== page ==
Fourth Commandment: Remember the Sabbath Day

God made the Sabbath on the seventh day of creation week, and it reminds us of our Creator. How does He want us to remember the Fourth Commandment today?

The Sabbath in the Bible

God recorded the Fourth Commandment in Exodus 20:8-11 (this is numbered as the Third Commandment by Catholics and Lutherans):

“Remember the Sabbath day, to keep it holy. Six days you shall labor and do all your work, but the seventh day is the Sabbath of the LORD your God. In it you shall do no work: you, nor your son, nor your daughter, nor your male servant, nor your female servant, nor your cattle, nor your stranger who is within your gates. For in six days the LORD made the heavens and the earth, the sea, and all that is in them, and rested the seventh day. Therefore the LORD blessed the Sabbath day and hallowed it.”

The Sabbath was made at creation

God made the Sabbath on the seventh day of the creation week, and it reminds us of our Creator: “Thus the heavens and the earth, and all the host of them, were finished. And on the seventh day God ended His work which He had done, and He rested on the seventh day from all His work which He had done. Then God blessed the seventh day and sanctified it, because in it He rested from all His work which God had created and made” (Genesis 2:1-3).

We follow God’s example and command by remembering and resting on this seventh day each week.

Unless God told us, how would we know how He wants to be worshipped? How would mortal man know what is holy time—unless God revealed it? Thankfully He has revealed it, though so few today “remember” the seventh-day Sabbath.

Sabbath: Saturday or Sunday?

Biblical scholars, whether Jewish, Catholic or Protestant, recognize that the seventh day of the week was and is Saturday. More precisely, using the biblical method of marking time, it is from Friday at sunset to Saturday at sunset.

So who changed the Sabbath? God didn’t, and neither did the apostles or early New Testament Church. Nowhere in the Bible was the Sabbath day changed to Sunday. Read more about the history of why most churches today have their services on Sunday in our article “When Did the Change From Saturday to Sunday Occur?

Sabbath rest and freedom

The Sabbath command is repeated in Deuteronomy 5:12-15, but this time God highlighted the theme of freedom.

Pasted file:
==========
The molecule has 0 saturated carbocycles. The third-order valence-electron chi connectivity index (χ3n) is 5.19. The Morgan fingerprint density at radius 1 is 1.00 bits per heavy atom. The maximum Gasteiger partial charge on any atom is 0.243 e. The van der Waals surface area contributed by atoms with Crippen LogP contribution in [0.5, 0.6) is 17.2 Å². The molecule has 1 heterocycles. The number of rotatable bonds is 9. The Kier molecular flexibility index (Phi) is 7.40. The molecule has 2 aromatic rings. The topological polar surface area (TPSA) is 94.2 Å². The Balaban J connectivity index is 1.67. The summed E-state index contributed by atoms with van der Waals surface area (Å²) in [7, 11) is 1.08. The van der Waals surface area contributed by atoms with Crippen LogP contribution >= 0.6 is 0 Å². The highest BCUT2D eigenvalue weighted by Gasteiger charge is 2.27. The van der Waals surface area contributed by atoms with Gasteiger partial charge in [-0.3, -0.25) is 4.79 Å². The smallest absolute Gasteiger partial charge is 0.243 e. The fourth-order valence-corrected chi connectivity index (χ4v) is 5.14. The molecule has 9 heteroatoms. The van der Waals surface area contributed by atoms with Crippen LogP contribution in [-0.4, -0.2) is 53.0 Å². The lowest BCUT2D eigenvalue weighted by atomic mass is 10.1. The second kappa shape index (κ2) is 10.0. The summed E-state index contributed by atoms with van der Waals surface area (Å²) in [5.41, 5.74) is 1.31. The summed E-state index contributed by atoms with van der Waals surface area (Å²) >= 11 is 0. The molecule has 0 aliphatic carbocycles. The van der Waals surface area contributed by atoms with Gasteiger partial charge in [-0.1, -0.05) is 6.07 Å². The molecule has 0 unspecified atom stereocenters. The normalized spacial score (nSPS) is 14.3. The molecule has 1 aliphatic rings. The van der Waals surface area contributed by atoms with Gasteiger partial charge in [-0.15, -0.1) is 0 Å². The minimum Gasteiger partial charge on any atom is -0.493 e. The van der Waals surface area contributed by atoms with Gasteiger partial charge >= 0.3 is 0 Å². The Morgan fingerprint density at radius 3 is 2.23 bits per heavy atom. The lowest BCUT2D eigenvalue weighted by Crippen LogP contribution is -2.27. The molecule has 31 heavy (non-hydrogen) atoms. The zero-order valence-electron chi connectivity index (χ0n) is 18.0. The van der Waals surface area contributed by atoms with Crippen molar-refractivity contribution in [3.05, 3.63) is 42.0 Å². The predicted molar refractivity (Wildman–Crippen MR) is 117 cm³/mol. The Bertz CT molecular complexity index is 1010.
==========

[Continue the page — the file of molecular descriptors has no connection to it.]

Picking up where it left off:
“Observe the Sabbath day, to keep it holy, as the LORD your God commanded you. Six days you shall labor and do all your work, but the seventh day is the Sabbath of the LORD your God. In it you shall do no work: you, nor … that your male servant and your female servant may rest as well as you.

“And remember that you were a slave in the land of Egypt, and the LORD your God brought you out from there by a mighty hand and by an outstretched arm; therefore the LORD your God commanded you to keep the Sabbath day.”

The Israelites were given freedom from slavery under Pharaoh, the ruler of Egypt. This pictured, in type, the freedom we can have from Satan and sin. As the One who became Jesus Christ delivered Israel from Egypt with a mighty hand (1 Corinthians 10:4), Jesus is our Deliverer and Savior today.

Whose Sabbath is it? Jesus is “Lord of the Sabbath”

“The seventh day is the Sabbath of the LORD your God” (Exodus 20:10). It belongs to God. Jesus said He is “Lord of the Sabbath” (Mark 2:28).

The Sabbath was made for man

But Jesus tells us His purpose for the Sabbath is for our benefit: “The Sabbath was made for man, and not man for the Sabbath” (Mark 2:27).

The Sabbath is not a selfish day. We are to let our servants (employees) rest as well (Deuteronomy 5:14). And Jesus clarified that it is not wrong to do good on the Sabbath, giving examples of emergencies and setting the example of caring for the sick and injured (Matthew 12:10-13).